Whether you love Buster the boxer dog, the trampolining star of John Lewis's Christmas advertisement, or want to cut Aldi's Kevin the Carrot into tiny pieces, you can't escape retailers' holiday marketing.
Store chains' television campaigns have become something of a cultural phenomenon in Britain over the past five years, particularly that of employee-owned department store John Lewis Partnership Plc, which typically features a small child or cuddly creature and a heartwarming soundtrack. They're a big deal, debuting for viewers gathered round the television to watch The X Factor, and attracting huge audiences on social media.
They're a sparkly distraction, but they can't always determine whether the crucial holiday trading season turns out to be a cracker or a turkey. If a retailer is struggling, like tinsel covering a threadbare Christmas tree, they can't fix an underlying problem.
Store chains are certainly happy to spend on them.
It didn't work out so well for Wal-Mart Stores Inc.'s U.K. outpost, Asda, which topped the list of holiday spenders in 2015, according to Neilsen Co. Its promotion did little to stem its sales slide, and it was the worst-performing supermarket over the festive season.
But the British arms of the German no-frills discount supermarkets Aldi Stores Ltd and Lidl Ltd, which are expanding in the U.K. and pushing upmarket, had the best sales over the period. Their ads encouraged people who might not have tried them before to pop in for a cut-price panettone or three bird roast. They also may have persuaded consumers who shopped with them all year, but traded up for special occasions, to stick with them for their festive fare.
But the ads have another role. In the age when it is possible to buy everything online, they're one of the few ways retailers have to differentiate themselves from rivals. Hence the emotional appeal and attempts to create a connection between retailer and consumer.
Another reason to keep spending is to generate a buzz on social media. Aldi's parody of the 2015 John Lewis ad garnered more than 2 million views on YouTube.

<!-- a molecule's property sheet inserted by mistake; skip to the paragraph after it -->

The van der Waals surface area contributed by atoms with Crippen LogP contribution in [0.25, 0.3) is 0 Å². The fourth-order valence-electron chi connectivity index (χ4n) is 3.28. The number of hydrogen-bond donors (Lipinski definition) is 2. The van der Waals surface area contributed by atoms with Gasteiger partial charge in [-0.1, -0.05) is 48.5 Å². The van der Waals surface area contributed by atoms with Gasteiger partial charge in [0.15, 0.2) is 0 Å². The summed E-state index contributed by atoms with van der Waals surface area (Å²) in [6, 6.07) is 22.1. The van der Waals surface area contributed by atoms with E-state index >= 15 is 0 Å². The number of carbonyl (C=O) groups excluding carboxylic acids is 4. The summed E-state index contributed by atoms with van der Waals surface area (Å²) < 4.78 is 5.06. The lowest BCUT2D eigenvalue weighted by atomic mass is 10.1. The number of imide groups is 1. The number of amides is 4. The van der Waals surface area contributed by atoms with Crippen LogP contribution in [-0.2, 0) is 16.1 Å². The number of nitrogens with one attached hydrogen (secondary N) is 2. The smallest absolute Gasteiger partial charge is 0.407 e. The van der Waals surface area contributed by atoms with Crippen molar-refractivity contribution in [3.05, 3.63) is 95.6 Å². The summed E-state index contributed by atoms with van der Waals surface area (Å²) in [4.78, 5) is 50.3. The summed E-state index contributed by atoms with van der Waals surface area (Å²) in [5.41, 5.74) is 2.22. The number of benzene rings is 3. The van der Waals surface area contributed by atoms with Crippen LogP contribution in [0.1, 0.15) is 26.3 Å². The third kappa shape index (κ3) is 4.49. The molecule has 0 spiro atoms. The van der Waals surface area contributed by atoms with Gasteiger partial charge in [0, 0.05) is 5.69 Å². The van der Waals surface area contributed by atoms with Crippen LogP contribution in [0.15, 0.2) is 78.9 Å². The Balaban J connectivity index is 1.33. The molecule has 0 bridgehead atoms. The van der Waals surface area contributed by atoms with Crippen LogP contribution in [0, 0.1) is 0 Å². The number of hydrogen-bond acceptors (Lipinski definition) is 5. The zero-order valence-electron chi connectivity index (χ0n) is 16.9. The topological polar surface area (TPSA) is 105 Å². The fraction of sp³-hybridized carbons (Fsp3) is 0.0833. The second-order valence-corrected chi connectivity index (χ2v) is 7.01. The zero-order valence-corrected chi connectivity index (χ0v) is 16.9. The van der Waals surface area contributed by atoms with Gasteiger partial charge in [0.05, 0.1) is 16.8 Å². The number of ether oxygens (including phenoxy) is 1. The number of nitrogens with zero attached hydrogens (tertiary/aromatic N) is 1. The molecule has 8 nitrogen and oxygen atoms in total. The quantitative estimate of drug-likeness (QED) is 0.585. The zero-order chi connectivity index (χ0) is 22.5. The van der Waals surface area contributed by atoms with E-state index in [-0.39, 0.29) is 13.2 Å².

This year's John Lewis ad already has already captured Britons' attention. There were 61,000 mentions of the store on Twitter in the five hours after the launch of its 2016 campaign, according to social media monitor Brandwatch, though it has already sparked some outrage. The hashtag #BusterTheBoxer was mentioned almost 50,000 times. It'll be worth watching whether it repeats its victory last year, helped by its campaign featuring a little girl sending balloons to an old, white-haired man on the moon.
There are a couple of factors that might just make this Christmas different, and the ranking of holiday winners could shift.
Aldi and Lidl are likely to spend big again -- Aldi just released its ad featuring Kevin the Carrot perusing its turkey and mice pies. But the discounters are battling full stores and crowded parking lots, as well as sharper prices from Tesco and Wm Morrison Supermarkets Plc. Their sales growth is already slowing, and Kevin might not save Christmas.
Another wild card is Tesco Plc. It's going for the same humorous approach to its campaign as it did in 2015. There was a mixed response to those ads. But this year, Tesco's underlying trading momentum is accelerating, and a successful campaign might give it a lift.
And J Sainsbury Plc hasn't shown its hand yet, as it typically waits until after Armistice Day or Remembrance Sunday. Its ad last year featuring Mog the Cat ruining Christmas was anything but calamitous: it beat John Lewis on YouTube views. With competition from a reinvigorated Tesco, and the integration of Argos, there'll be much riding on this year's extravaganza.
However much store chains spend, if their sales were already going in the wrong direction, no fluffy dog or cat can change that.
This column does not necessarily reflect the opinion of Bloomberg LP and its owners.
To contact the author of this story:
Andrea Felsted in London at firstname.lastname@example.org
To contact the editor responsible for this story:
Jennifer Ryan at email@example.com